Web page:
- Challenge testing is potentially useful in patients with typical symptoms but normal spirometry results or atypical symptoms or possible occupational asthma .
Asthma Symptoms Can Mimic Other Illnesses Or Diseases Especially In Older Adults For Example:
- Hiatal hernia, stomach problems, heart failure, or rheumatic arthritis can create asthma-like symptoms.
- Chronic obstructive pulmonary disease has many of the same symptoms as asthma. COPD, which includes emphysema and chronic bronchitis, is very common in older adults especially those who are or have been smokers.
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When Should You Have A Spirometry Test
Children older than age five, and adults of any age, who have asthma-like symptoms should have a spirometry test. The healthcare provider should also do a physical exam and a full medical history. If the test shows that you have asthma, your doctor should prescribe asthma medicine. Then you should be retested four to six weeks later. If your test results improve, your treatment is working. You may even be able to take less medicine. If your symptoms get worse, you should have another spirometry test. If your symptoms are controlled, you should have a test at least once every year or two.
This report is for you to use when talking with your healthcare provider. It is not a substitute for medical advice and treatment. Use of this report is at your own risk.
What Causes Adults To Develop Asthma
At least 30% of adult asthma cases are triggered by allergies. People who are allergic to cats may have an increased risk for developing adult onset asthma. Exposure to allergens or irritants such as cigarette smoke, chemicals, mold, dust, or other substances commonly found in the persons environment might trigger the first asthma symptoms in an adult.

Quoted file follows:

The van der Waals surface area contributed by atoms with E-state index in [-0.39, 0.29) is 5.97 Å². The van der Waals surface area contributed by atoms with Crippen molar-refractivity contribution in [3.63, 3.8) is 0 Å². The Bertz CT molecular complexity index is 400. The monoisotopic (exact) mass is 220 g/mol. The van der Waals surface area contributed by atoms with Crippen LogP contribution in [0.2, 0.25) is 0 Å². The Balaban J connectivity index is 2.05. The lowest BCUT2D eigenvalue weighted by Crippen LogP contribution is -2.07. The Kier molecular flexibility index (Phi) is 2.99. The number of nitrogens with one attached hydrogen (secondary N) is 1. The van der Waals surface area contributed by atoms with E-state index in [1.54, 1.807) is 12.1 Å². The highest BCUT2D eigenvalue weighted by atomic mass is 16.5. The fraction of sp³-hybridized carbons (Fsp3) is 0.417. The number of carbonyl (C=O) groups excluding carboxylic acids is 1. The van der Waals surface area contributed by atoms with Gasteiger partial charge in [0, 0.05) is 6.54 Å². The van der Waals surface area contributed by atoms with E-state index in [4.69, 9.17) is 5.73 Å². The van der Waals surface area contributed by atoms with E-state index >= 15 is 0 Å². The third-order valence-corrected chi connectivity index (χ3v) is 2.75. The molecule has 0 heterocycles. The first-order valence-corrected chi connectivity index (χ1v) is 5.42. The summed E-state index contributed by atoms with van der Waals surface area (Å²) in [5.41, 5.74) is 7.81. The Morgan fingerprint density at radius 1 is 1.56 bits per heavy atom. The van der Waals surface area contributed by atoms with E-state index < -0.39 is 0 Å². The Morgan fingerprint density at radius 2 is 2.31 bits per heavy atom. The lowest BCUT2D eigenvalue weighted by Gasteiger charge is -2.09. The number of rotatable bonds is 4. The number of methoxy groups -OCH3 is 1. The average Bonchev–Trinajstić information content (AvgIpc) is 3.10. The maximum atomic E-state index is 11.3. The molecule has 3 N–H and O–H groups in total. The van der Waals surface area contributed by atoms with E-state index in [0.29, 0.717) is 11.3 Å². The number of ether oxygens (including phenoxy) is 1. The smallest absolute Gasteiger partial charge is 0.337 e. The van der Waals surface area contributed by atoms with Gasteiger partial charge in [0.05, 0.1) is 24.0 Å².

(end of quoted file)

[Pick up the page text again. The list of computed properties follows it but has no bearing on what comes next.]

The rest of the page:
Prolonged exposure to certain workplace materials may set off asthma symptoms in adults.
Hormonal fluctuations in women may play a role in adult onset asthma. Some women first develop asthma symptoms during or after a pregnancy. Women going through menopause can develop asthma symptoms for the first time.
Different illnesses, viruses, or infections can be a factor in adult onset asthma. A bad cold or a bout with the flu is often a factor in adult onset asthma.
Smoking does not cause adult onset asthma however, if you smoke or if you are exposed to cigarette smoke , it may provoke asthma symptoms.
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Management Of Poor Or Incomplete Response To Long
If there is a poor or non-response to proposed treatment plan, consider the following:
1. Poor adherence with medications due to:
- cost of prescribed medications is a significant barrier. Ensure patient can afford the medication prescribed. Discuss patients drug plan to ensure appropriate coverage. See Appendix C Asthma Medication Table
- inhaler burden try to prescribe less inhalers if possible
2. Incorrect inhaler technique – prescribe spacer and review its use.20
3. Review and readdress risk factors and co-morbidities .
4. Confirm and review diagnosis and refer to specialist for further investigation.
What Is Adult Asthma
Asthma is a disease that includes the symptoms of wheeze, cough and breathing difficulty. These symptoms are caused by issues in the airways that cause problems with breathing:
- Airway obstruction when the airways are blocked from swelling or extra mucus
- Airway inflammation when the airways are irritated causing swelling and narrowing
- Bronchial hyper-responsiveness when the airways are overly sensitive and easily react to an irritant such as smoke, cold air or exercise. When they react, they get smaller, making breathing difficult.
Asthma can vary between people and often not all of the above symptoms happen in everyone. Symptoms can also come and go over time.Adult asthma refers to asthma that affects people aged over 18. For children aged between 5 and 18, there are separate guidelines that are used for diagnosis.
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Fractional Exhaled Nitric Oxide Test
If after routine testing, an asthma diagnosis isn’t certain, a fractional exhaled nitric oxide test may be performed. This test is often simply referred to as a FeNO test.
A FeNO test uses a handheld device to measure the amount of nitric oxide you exhale. Having a high level of nitric oxide in your exhaled breath often means your airways are inflamed .
What Are Signs And Symptoms Of Adult Onset Asthma
Regardless of age, asthma symptoms can include: